"ROSS, haled as the world's first AI Lawyer, albeit not yet Robot Lawyer, is the smart result of a deal between the company, Apple (using Siri's slick voice capabilities) and IBM (Watson's cognitive computing prowess) and will be a huge boon for lawyers, law firms and clients. I'm really excited by this progress."

However, Lightfoot warned against describing ROSS as "pure" artificial intelligence.

"ROSS isn't really pure AI, it's cognitive computing; ROSS will not be doing the same as a human. The evidence-based answer will be drawn from a range of possible answers and the best suited presented from an existing data-set. AI comes up with something new," she said.

"Nonetheless, ROSS is first out of the lab, and Dentons, not unlike Riverview Law which is using an element of Watson's cognitive computing for simplifying workflow, is utilising what I would describe as the low end of Watson's capabilities."

She concluded: "In time, Ross and its competitors will evolve and utilise the high end Watson talent which tackles complex due diligence legal work. I am confident that more law firms will embrace cognitive computing technologies and AI technologies in due course such as RAVN's and IBM's. This is a really positive thing for the legal eco-system."

In January 2015, Riverview Law announced that it was investing in artificial intelligence.

Under its agreement with the University of Liverpool, Riverview has IP ownership to new technology that automates legal workflow processes and creates visualised analytics.

"This is the holy grail of technology," Riverview's CEO, Karl Chapman, told Managing Partner at the time.

"Our platforms are highly configurable, such that knowledge workers can do it - you don't have to be a professional IT developer - you or I could do it with one day's training. You could create end-to-end workflow processes and all the analytics would come out of it."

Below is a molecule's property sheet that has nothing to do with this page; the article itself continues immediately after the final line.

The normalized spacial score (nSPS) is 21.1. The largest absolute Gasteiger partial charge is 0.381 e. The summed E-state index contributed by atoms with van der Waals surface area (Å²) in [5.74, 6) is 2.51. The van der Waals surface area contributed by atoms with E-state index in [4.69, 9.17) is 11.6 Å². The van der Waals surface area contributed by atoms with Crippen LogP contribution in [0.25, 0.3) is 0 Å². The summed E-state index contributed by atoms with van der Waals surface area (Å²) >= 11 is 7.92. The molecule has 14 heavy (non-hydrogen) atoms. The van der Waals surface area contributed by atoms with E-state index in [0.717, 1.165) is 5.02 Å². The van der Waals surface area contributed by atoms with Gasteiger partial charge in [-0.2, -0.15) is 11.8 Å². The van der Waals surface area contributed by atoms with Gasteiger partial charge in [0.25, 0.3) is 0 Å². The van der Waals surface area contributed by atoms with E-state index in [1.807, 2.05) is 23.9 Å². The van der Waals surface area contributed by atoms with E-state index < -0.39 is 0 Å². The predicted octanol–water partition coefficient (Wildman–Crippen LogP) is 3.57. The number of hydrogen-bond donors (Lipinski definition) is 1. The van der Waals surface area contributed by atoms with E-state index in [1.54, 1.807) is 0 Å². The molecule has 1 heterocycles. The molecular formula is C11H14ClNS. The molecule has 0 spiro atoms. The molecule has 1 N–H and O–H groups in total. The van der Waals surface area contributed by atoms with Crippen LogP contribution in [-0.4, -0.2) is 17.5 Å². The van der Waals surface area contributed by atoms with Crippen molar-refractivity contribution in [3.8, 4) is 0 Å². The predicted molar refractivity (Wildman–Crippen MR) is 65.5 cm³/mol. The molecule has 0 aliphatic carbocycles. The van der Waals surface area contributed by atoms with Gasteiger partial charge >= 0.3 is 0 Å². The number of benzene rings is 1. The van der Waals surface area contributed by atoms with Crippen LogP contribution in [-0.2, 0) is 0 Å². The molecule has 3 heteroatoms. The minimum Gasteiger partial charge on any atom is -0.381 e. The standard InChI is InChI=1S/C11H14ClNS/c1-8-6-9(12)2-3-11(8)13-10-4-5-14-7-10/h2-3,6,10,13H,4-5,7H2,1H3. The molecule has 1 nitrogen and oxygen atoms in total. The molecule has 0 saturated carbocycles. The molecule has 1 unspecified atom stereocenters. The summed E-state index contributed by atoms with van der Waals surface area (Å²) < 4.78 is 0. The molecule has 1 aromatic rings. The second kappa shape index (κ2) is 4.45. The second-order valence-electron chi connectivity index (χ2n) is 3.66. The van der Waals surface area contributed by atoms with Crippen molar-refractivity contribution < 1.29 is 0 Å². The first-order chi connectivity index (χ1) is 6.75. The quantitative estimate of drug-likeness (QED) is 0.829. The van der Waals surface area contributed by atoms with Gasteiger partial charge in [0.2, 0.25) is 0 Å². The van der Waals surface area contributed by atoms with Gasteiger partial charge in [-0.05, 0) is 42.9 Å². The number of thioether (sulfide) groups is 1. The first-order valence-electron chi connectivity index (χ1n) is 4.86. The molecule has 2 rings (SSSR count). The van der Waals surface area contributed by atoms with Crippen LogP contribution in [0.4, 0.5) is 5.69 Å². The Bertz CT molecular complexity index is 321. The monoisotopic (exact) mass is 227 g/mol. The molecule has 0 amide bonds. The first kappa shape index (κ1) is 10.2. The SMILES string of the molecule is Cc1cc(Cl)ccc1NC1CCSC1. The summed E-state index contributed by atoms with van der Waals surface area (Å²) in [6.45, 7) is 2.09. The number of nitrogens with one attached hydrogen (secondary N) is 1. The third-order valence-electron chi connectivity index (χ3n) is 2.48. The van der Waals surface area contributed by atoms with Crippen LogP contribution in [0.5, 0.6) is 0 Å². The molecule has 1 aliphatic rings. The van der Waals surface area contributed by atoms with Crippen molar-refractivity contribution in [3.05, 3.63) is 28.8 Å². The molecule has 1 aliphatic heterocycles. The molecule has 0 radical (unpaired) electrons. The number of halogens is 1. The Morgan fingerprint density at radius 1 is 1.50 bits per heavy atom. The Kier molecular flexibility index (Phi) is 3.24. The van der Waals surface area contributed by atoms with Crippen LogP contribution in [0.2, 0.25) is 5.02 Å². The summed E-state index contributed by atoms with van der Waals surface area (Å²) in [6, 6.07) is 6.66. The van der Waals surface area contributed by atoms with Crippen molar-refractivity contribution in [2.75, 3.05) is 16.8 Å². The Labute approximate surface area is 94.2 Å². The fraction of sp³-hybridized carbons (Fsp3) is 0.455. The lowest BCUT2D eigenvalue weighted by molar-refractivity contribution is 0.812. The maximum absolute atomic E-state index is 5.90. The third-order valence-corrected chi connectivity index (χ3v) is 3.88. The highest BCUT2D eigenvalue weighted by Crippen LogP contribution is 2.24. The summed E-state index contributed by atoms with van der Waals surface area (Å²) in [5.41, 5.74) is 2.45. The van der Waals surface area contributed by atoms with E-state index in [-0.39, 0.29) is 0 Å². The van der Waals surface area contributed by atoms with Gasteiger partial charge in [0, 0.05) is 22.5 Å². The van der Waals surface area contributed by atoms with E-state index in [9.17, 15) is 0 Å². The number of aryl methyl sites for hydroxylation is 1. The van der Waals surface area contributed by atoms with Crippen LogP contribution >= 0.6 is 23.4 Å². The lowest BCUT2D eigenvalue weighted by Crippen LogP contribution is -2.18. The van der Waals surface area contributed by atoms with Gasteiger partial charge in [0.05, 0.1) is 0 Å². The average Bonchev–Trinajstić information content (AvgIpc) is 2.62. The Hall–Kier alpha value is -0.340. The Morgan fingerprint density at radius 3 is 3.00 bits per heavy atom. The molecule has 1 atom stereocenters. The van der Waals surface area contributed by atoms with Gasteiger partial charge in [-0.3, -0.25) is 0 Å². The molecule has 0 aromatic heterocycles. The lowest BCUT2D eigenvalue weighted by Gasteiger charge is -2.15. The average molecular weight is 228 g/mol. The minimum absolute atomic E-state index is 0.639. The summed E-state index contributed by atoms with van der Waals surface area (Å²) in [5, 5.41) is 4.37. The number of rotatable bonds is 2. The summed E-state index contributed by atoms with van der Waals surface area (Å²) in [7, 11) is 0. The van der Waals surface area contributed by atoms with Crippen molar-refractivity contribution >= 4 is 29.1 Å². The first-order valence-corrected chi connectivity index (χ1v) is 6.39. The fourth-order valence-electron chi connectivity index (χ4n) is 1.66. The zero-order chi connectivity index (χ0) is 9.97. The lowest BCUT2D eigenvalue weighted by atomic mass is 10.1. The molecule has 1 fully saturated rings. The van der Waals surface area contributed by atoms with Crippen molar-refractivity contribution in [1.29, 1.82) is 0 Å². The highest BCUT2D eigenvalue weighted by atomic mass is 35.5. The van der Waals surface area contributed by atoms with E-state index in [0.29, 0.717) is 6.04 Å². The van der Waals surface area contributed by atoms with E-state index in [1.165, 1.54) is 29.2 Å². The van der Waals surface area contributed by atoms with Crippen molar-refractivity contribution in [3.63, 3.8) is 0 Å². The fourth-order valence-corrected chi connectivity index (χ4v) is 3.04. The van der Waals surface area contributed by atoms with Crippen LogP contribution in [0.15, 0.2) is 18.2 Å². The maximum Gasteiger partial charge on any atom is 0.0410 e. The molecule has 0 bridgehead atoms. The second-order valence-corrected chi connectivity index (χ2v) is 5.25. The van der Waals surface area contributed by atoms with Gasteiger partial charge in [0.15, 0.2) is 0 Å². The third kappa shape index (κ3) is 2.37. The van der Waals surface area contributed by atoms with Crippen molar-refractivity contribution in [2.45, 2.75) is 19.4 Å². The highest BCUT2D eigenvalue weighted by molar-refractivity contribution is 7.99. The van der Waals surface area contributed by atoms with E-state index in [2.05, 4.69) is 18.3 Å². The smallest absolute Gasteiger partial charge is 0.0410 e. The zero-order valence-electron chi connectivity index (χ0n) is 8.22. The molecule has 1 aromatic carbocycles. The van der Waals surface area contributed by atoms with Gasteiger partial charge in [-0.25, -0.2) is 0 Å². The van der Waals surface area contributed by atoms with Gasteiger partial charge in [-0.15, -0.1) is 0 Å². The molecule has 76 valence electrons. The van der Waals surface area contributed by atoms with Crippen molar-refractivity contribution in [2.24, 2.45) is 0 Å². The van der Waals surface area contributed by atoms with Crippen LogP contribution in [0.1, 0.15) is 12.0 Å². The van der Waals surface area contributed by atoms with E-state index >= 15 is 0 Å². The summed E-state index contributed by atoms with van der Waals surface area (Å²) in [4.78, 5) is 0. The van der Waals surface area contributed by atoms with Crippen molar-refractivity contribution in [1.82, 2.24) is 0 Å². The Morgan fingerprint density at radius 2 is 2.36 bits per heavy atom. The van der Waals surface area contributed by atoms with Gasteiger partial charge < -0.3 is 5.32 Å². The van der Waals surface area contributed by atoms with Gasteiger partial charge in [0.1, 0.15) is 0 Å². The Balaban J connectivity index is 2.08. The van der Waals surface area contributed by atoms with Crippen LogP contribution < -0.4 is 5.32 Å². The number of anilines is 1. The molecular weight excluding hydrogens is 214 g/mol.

In an interview with Managing Partner, Chapman predicted that artificial intelligence will change the future of legal work.

"I think the future is really clear and many law firms will adapt to it, but some won't."

In 2015, Dentons launched NextLaw Labs as an autonomous, wholly-owned subsidiary, with physical and virtual locations in technology centres worldwide.

NextLaw Labs is intended to be an active technology investor, accelerator and business incubator. It intends to create new products and services that will change the practice of law, improve client service and enhance client solutions.

"As NextLaw Labs continues to grow, our lawyers get early access to tools that help them deliver better outcomes, and our clients benefit from cutting-edge technologies not yet available on the market," said Elliott Portnoy, global CEO at Dentons.

Ryan Calo, assistant professor of law at University of Washington, recently warned that developments in artificial intelligence and robotics will test law and policy.

"I join a chorus of voices, from Bill Gates to the White House, to assume that robotics represents an idea whose time has come," he said.

Lightfoot's thoughts on how law firms can use AI to improve client services will be published in an upcoming issue of Managing Partner. Subscribe today to read her ideas.